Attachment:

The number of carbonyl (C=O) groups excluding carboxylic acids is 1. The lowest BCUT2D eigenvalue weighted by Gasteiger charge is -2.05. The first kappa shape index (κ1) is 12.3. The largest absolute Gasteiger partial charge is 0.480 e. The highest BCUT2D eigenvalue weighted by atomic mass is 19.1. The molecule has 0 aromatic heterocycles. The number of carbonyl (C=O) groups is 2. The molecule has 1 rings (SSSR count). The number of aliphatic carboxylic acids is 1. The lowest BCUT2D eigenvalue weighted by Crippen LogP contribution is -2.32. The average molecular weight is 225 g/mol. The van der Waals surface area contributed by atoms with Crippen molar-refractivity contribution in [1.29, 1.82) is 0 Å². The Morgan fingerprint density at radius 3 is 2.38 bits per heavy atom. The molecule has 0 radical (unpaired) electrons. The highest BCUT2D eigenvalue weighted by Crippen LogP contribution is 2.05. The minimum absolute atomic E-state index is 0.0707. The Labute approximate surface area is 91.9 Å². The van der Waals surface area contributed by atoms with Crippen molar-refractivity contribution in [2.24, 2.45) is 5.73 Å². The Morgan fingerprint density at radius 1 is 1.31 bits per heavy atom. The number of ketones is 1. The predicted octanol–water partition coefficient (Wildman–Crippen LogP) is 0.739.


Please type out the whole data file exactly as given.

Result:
The number of carbonyl (C=O) groups excluding carboxylic acids is 1. The lowest BCUT2D eigenvalue weighted by Gasteiger charge is -2.05. The first kappa shape index (κ1) is 12.3. The largest absolute Gasteiger partial charge is 0.480 e. The highest BCUT2D eigenvalue weighted by atomic mass is 19.1. The molecule has 0 aromatic heterocycles. The number of carbonyl (C=O) groups is 2. The molecule has 1 rings (SSSR count). The number of aliphatic carboxylic acids is 1. The lowest BCUT2D eigenvalue weighted by Crippen LogP contribution is -2.32. The average molecular weight is 225 g/mol. The van der Waals surface area contributed by atoms with Crippen molar-refractivity contribution in [1.29, 1.82) is 0 Å². The Morgan fingerprint density at radius 3 is 2.38 bits per heavy atom. The molecule has 0 radical (unpaired) electrons. The highest BCUT2D eigenvalue weighted by Crippen LogP contribution is 2.05. The minimum absolute atomic E-state index is 0.0707. The Labute approximate surface area is 91.9 Å². The van der Waals surface area contributed by atoms with Crippen molar-refractivity contribution in [2.24, 2.45) is 5.73 Å². The Morgan fingerprint density at radius 1 is 1.31 bits per heavy atom. The number of ketones is 1. The predicted octanol–water partition coefficient (Wildman–Crippen LogP) is 0.739.